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School Board Reviews Timeframe For Improvements And Year-End Financial Report



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School Board Reviews Timeframe For

Improvements And Year-End Financial Report

By Eliza Hallabeck

A timeframe for different improvement projects in multiple Newtown schools was brought up at the Board of Education meeting August 12, along with the review of the Year-end Financial Report.

Last November, the Board of Education approved a Capital Improvement Plan that was reevaluated by the board during its meeting last week. The improvements proposed by the plan include heating and ventilating systems for Hawley School, Sandy Hook School, and Middle Gate School and two roof projects at Newtown Middle School, among other improvements.

As approved by the Board of Education in November, the different projects needed for improvement in the schools have been prioritized, but at the meeting last Tuesday night in the Reed Intermediate library, arguments were made to reevaluate the importance of the different projects.

“We always want to keep these projects before the community,” said School District Business Manager Ron Bienkowski. He added the projects do not always get completed because of financial restraints, but it is important to remind the board and the community that they need to be completed.

Mr Bienkowski said the reevaluated timeline for the projects could save money, because they will not be completed all at once. He noted that with the Newtown High School expansion project budget being over budget, it is important for the Board of Education to monitor the costs of the other projects that the district will need improved over the next couple of years.

The first project on the Capital Improvement Plan list is a heating and ventilating system at Hawley School. Sandy Hook School and Middle Gate School will also be getting heating and ventilating systems over the next couple of years, but the plan holds the project at Hawley School as “urgent.” The heating and ventilating situations at the other schools are seen as “needed.”

Mr Bienkowski said, during the meeting, that multiple projects in one year is not feasible economically or physically.

Board of Education member David Nanavaty said temperatures at Hawley School have been measured at more than 80 degrees Fahrenheit, and he added that teachers have been opening windows and turning on fans to help air circulation.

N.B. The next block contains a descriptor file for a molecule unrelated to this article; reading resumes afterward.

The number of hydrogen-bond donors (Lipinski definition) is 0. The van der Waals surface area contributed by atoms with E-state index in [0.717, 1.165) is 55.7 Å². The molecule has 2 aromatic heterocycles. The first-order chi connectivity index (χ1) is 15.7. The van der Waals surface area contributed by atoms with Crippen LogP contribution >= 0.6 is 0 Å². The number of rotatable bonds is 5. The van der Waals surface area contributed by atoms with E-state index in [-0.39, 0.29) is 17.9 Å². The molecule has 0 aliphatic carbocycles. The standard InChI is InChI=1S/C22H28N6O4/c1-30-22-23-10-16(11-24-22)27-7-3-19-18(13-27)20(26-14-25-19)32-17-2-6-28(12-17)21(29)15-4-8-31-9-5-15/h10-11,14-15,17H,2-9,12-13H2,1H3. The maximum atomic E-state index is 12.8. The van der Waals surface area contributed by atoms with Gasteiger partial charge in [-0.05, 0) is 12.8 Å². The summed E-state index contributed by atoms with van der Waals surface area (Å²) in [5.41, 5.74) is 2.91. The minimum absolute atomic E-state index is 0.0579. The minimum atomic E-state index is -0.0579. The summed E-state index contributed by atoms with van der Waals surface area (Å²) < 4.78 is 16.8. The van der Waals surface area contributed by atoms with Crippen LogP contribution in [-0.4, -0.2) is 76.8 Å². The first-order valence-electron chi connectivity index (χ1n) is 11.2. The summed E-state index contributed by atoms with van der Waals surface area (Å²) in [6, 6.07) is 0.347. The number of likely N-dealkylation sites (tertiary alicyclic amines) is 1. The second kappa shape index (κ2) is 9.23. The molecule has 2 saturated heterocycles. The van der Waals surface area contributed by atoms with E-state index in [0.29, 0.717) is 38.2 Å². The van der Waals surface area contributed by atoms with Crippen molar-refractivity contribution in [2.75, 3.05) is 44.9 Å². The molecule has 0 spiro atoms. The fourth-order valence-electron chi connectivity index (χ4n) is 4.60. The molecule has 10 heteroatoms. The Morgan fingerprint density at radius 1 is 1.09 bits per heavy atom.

“It would be great if we could do all these things sooner rather than later,” said Mr Bienkowski, “but they need to be prioritized somehow.”

The heating and ventilating system at Hawley School alone will total more than $8 million, as adjusted by Mr Bienkowski for inflation. The total estimate for the heating and ventilating systems at all three elementary schools exceeds $15 million.

The estimated costs are based on the advice from Fletcher-Thompson and Consulting Engineering Services, according to a memorandum written by Mr Bienkowski for the Board of Education, and the project costs have been inflated by eight percent to reflect inflation.

Board of Education member Kathy Fetchick questioned the importance the projects have been given, because she said the two roof replacement projects at the Newtown Middle School might need to be looked into before the heating and ventilating systems.

“I guess I’m really concerned with which issue is more prominent,” said Ms Fetchick.

The Sloped Roof Replacement project and the Flat Roof Replacement project at the Newtown Middle School are concerns because of leaks in the ceilings, and Ms Fetchick asked if the roofs are checked as often as the state requires for air quality control.

According to Superintendent of Schools Janet Robinson, the air quality is checked often, and there is no need to be concerned about mold or other complications from the leaks.

“I’d hate to see a building fall down and the damage could be much worse,” said Ms Fetchick.

Mr Nanavaty said the health issue at Hawley with the high temperatures is an issue, because students cannot learn in those conditions.

“It seems like we are caught between a rock and a hard place,” said Board of Education Chairman Elaine McClure. She added that by the time some of the projects are completed, the initial study of the projects will be ten years old.

During the review of the Year-end Financial Report, which reflects the unaudited year-end financial position of Newtown Public Schools, Mr Bienkowski said the district finished the year with a positive balance of more than $7,000, and that money will be returned to the town.

“If we do things in-house, then they won’t show up on that list,” said Mr Bienkowski, “but we really have actually gotten them done.”

He said projects like adding security cameras for the Newtown Middle School were not in the budget at the start of the year, but they needed to be done. The cost of this is not reflected in the report, he said, because they were a “as needed” item.

“I think it helps for the public to see how many projects we are doing,” said Ms McClure. She also said that the projects that are not shown in the report tend to be finished in pieces, because they can not be afforded all at once.

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